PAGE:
London, Saturday, November 22, 1862The Illustrated London News, vol.41, no.1175, p.547.
November 22, 1862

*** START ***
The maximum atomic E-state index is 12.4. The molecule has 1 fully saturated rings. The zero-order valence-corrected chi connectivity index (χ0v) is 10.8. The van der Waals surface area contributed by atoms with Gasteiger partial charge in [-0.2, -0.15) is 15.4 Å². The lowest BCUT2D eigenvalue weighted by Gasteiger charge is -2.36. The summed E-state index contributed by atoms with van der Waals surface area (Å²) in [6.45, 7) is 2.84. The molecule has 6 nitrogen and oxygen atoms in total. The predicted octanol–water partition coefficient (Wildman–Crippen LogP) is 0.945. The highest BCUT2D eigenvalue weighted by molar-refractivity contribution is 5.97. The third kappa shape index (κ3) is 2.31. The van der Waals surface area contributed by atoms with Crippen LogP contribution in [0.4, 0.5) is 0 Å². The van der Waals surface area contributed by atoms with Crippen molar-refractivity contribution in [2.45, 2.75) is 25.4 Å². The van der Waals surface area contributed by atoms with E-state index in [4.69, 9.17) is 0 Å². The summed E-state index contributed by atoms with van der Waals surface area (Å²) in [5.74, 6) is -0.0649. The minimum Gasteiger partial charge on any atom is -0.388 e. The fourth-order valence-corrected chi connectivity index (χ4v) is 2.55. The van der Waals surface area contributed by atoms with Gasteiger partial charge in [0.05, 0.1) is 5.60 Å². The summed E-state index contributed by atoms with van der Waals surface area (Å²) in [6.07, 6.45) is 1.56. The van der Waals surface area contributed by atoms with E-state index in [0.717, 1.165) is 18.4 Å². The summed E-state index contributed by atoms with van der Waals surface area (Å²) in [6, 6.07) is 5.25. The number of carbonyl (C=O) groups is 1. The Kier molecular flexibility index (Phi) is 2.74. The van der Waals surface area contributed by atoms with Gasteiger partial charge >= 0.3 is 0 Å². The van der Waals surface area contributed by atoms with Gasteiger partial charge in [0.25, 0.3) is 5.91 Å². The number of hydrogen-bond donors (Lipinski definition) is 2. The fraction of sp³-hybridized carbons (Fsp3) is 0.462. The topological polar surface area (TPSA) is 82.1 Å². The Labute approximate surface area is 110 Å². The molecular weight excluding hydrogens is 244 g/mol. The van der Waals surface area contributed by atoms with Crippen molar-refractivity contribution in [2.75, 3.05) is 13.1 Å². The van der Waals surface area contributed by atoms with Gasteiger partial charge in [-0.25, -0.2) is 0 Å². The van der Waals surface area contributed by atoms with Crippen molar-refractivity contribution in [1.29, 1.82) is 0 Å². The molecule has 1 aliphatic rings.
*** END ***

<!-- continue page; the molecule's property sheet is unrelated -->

...We do not suppose that any offence has been given to the French Government by the refusal of Lord Russell to interfere in the American struggle. Doubtless the Emperor knew beforehand that his application would be made in vain. The despatches have been promptly published, and the French press affects to treat our reply as a mere postponement. We shall look curiously to see how it is received in America. In all probability it will be interpreted as an indication of our malicious wish that the war should go on, or else we shall be complimented upon our prudence in not taking the liberty of advising the cessation of a war which we notoriously stirred up and are feeding with the gold of our aristocracy. Meantime there is not any American news of interest except the reports as to the elections, the principal one--that for New York--having resulted in a grand triumph for those who in an American sense may he called Conservatives. Other victories have also fallen to the Democrats, and their antagonists are driven to exult in the fact that, let public opinion be what it may, Mr. Lincoln and his friends are irremovable. There are, however, rumours of Ministerial changes. General M'Clellan was advancing at last and pouring his force into Virginia, the Confederates apparently making but slight resistance. They may have chosen their own battle-ground. The Alabama continued to sink[,] burn, and destroy, and to excite something more than indignation in the North, which called on the Government to send out a strong naval force to capture her. If, as is reported, she has been burning an English vessel, it is not improbable that orders to our own squadron may save Mr. Lincoln some trouble.